Location: Forage-animal Production ResearchTitle: Performance and Physiology of Steers Following Grazing of Toxic Tall Fescue as Influenced by Feeding Soybean Hulls on Pasture and Post-Graze Steroid Implantation) Author
|Mc Clanahan, L|
Submitted to: Professional Animal Scientist
Publication Type: Peer Reviewed Journal
Publication Acceptance Date: 4/7/2008
Publication Date: 10/1/2008
Citation: Aiken, G.E., Mc Clanahan, L.K., Kirch, B.H., Schrick, F.N. 2008. Performance and Physiology of Steers Following Grazing of Toxic Tall Fescue as Influenced by Feeding Soybean Hulls on Pasture and Post-Graze Steroid Implantation. Professional Animal Scientist. 2008. 24:392-398. Interpretive Summary: Tall fescue is a cool-season perennial grass that is the predominant forage utilized for cattle grazing in a region east of the Great Plains between the temperate Northeast and subtropical Southeast. Unfortunately, an endophyte infects most tall fescue plants and produces ergot alkaloid toxins that induce fescue toxicosis. Symptoms of the malady include retention of rough hair coat, elevated body temperature, labored respiration, decreased serum prolactin, and poor weight gain. Post-graze performance and health of feeder calves that are background on toxic tall fescue is a major concern, but feeding supplements to cattle on fescue pasture and post-graze implantation with steroid hormones could improve performance, health, and well being. A two-phase (pasture and pen) experiment was conducted to evaluate the interactions effects of pelleted soybean hulls fed to steers on toxic fescue pasture and post-graze steroid implantation on body weight changes, dry matter consumption, rectal temperatures, and serum prolactin following removal from toxic tall fescue and placement on non-toxic diets. Feeding SBH on pasture boosted average daily weight gain; however, by the end of the pen phase, steers not fed on pasture but implanted with steroids had similar body weights to those fed on pasture. Regardless of feeding on pasture or post-graze implantation, rectal temperature rapidly declined to those indicative of a healthy animal in 4 d and serum prolactin increased and stabilized in 28 to 30 d. Physiology and well-being of cattle exhibiting fescue toxicosis are rapidly improved once they are placed on non-toxic diets. Cattlemen that retain ownership of feeder cattle background on toxic tall fescue can precondition these cattle by placing them on non-toxic diets prior to shipping to reduce morbidity and mortality in the feedyard.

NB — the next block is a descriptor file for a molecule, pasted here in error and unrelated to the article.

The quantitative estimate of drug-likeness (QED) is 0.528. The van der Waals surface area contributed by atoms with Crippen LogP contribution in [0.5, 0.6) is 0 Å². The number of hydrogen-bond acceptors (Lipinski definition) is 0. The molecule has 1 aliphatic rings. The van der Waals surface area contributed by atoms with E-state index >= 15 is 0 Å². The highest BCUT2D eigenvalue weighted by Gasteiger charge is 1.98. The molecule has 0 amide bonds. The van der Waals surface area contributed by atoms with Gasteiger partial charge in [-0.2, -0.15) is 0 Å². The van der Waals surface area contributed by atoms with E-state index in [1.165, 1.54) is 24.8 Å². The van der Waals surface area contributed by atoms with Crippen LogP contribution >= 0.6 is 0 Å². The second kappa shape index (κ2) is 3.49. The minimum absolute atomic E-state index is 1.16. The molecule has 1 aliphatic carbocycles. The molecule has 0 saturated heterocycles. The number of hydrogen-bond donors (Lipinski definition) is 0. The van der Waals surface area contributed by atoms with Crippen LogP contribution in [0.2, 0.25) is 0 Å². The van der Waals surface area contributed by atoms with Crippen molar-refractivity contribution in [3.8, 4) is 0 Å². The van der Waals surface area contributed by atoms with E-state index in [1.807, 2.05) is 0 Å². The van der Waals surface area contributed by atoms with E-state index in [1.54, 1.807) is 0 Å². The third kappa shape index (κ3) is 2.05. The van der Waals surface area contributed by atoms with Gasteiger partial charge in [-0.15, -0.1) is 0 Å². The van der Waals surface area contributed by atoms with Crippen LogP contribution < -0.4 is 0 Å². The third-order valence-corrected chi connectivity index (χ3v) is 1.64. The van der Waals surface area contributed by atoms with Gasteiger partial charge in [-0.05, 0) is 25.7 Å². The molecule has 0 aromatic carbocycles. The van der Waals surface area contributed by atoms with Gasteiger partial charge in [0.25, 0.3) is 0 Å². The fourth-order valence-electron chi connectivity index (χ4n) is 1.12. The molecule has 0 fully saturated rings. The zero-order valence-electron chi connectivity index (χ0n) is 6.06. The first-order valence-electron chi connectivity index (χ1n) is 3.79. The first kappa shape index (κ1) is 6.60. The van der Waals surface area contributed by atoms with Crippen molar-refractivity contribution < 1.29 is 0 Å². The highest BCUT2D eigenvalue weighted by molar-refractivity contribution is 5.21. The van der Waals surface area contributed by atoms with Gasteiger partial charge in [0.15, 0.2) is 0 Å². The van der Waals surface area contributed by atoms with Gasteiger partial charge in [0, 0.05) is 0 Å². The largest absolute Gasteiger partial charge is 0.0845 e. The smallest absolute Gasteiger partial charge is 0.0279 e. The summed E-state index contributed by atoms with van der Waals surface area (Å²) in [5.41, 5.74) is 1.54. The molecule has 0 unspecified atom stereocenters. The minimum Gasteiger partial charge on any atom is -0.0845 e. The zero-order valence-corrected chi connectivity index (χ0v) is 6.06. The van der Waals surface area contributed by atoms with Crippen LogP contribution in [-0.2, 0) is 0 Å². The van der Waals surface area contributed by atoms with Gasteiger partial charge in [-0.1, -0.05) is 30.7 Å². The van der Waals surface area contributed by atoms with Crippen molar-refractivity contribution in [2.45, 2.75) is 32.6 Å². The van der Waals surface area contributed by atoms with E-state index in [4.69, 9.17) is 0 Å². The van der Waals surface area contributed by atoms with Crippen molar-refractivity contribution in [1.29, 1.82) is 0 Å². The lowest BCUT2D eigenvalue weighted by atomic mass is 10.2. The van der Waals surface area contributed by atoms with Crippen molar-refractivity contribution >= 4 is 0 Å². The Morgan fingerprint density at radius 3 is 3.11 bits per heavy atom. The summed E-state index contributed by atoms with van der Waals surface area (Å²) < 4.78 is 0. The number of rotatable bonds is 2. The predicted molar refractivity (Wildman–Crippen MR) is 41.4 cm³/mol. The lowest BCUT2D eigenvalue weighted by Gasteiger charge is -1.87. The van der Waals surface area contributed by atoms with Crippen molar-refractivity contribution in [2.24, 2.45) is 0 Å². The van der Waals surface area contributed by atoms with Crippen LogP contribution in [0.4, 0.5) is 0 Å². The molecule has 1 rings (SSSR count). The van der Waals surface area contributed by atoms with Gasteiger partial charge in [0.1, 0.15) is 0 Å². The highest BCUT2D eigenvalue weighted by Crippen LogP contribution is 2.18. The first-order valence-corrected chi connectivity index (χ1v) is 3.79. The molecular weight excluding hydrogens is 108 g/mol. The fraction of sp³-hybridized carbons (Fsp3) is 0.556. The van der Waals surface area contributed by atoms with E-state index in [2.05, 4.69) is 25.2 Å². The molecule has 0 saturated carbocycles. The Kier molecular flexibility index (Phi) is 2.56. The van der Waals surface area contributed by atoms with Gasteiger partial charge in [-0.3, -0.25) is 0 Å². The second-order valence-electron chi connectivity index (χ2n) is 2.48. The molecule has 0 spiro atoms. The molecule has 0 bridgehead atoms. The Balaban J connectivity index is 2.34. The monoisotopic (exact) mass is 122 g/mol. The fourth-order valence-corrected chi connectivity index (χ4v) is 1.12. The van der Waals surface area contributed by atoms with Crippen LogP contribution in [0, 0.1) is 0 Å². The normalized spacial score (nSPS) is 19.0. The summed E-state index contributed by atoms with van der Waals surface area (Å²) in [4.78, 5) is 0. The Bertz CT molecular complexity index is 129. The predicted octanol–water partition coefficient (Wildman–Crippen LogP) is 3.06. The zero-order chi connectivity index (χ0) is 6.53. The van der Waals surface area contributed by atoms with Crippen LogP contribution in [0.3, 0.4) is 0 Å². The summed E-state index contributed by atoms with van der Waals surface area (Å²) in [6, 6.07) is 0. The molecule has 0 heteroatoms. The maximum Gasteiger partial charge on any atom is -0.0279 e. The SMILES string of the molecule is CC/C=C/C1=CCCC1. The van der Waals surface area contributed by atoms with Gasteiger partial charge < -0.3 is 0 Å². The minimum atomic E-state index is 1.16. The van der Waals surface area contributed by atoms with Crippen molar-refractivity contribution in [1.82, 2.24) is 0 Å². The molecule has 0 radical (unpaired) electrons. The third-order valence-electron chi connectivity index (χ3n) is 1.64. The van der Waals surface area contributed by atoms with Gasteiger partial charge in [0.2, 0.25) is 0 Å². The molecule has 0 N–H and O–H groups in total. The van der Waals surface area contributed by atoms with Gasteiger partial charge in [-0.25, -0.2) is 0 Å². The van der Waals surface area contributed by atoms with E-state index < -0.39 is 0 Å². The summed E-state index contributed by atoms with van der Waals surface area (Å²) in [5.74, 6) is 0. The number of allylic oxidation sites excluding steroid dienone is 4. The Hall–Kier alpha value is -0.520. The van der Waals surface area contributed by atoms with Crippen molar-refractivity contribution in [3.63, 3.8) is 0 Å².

Technical Abstract: A grazing experiment was conducted for 2 yr using a pasture phase to evaluate effect of feeding soybean hulls (SBH) on weight gain by steers grazing toxic tall fescue [Schedonorus arundinaceus (Schreb.)]. To evaluate carryover effects of feeding SBH on pasture and effect of post-graze steroid implantation on performance and physiology, steers were fed a non-toxic diet in a subsequent pen phase. Forty steers were assigned to 3.0-ha pastures that were assigned either with (n = 2) or without (n = 3) SBH (2.3 kg/steer/d, as fed). Following grazing, 36 steers were assigned to 9 pens and fed a corn silage-concentrate ration to compare: 1) effects of feeding SBH during the pasture phase and steroid implantation during the pen phase, 2) without SBH during the pasture phase and with steroid implantation during the pen phase, and 3) without SBH during the pasture phase and without steroid implantation during the pen phase. At the conclusion of the pen phase, steers without SBH on pasture and with post-graze implantation had greater (P < 0.05) ADG and BW than those without post-graze implantation. During the pen phase, rectal temperatures declined (P < 0.001) from above 40.2oC to less than 39.5oC in 4 d, and serum prolactin increased (P < 0.001) and stabilized in 28 to 30 d. Results indicate feeding SBH on fescue pasture can enhance weight gain and the physiology of cattle exhibiting toxicosis is improved once they are placed on-toxic diets.